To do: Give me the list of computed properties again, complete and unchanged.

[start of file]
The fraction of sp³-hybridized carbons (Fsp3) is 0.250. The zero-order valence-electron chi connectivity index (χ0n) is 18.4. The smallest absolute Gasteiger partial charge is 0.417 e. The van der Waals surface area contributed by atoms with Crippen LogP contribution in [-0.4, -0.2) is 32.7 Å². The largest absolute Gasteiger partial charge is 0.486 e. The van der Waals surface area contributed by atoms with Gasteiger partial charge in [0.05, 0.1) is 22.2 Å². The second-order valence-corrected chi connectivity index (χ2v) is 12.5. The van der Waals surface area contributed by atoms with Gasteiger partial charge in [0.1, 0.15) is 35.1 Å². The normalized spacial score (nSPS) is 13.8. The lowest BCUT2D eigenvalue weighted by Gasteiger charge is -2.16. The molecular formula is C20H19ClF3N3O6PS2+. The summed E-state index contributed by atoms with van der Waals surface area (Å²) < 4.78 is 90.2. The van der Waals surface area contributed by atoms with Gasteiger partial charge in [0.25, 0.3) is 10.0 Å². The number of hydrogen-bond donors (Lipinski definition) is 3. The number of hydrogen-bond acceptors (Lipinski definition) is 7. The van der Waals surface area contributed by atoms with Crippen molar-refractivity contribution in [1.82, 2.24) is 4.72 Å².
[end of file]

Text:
The fraction of sp³-hybridized carbons (Fsp3) is 0.250. The zero-order valence-electron chi connectivity index (χ0n) is 18.4. The smallest absolute Gasteiger partial charge is 0.417 e. The van der Waals surface area contributed by atoms with Crippen LogP contribution in [-0.4, -0.2) is 32.7 Å². The largest absolute Gasteiger partial charge is 0.486 e. The van der Waals surface area contributed by atoms with Gasteiger partial charge in [0.05, 0.1) is 22.2 Å². The second-order valence-corrected chi connectivity index (χ2v) is 12.5. The van der Waals surface area contributed by atoms with Gasteiger partial charge in [0.1, 0.15) is 35.1 Å². The normalized spacial score (nSPS) is 13.8. The lowest BCUT2D eigenvalue weighted by Gasteiger charge is -2.16. The molecular formula is C20H19ClF3N3O6PS2+. The summed E-state index contributed by atoms with van der Waals surface area (Å²) < 4.78 is 90.2. The van der Waals surface area contributed by atoms with Gasteiger partial charge in [0.25, 0.3) is 10.0 Å². The number of hydrogen-bond donors (Lipinski definition) is 3. The number of hydrogen-bond acceptors (Lipinski definition) is 7. The van der Waals surface area contributed by atoms with Crippen molar-refractivity contribution in [1.82, 2.24) is 4.72 Å².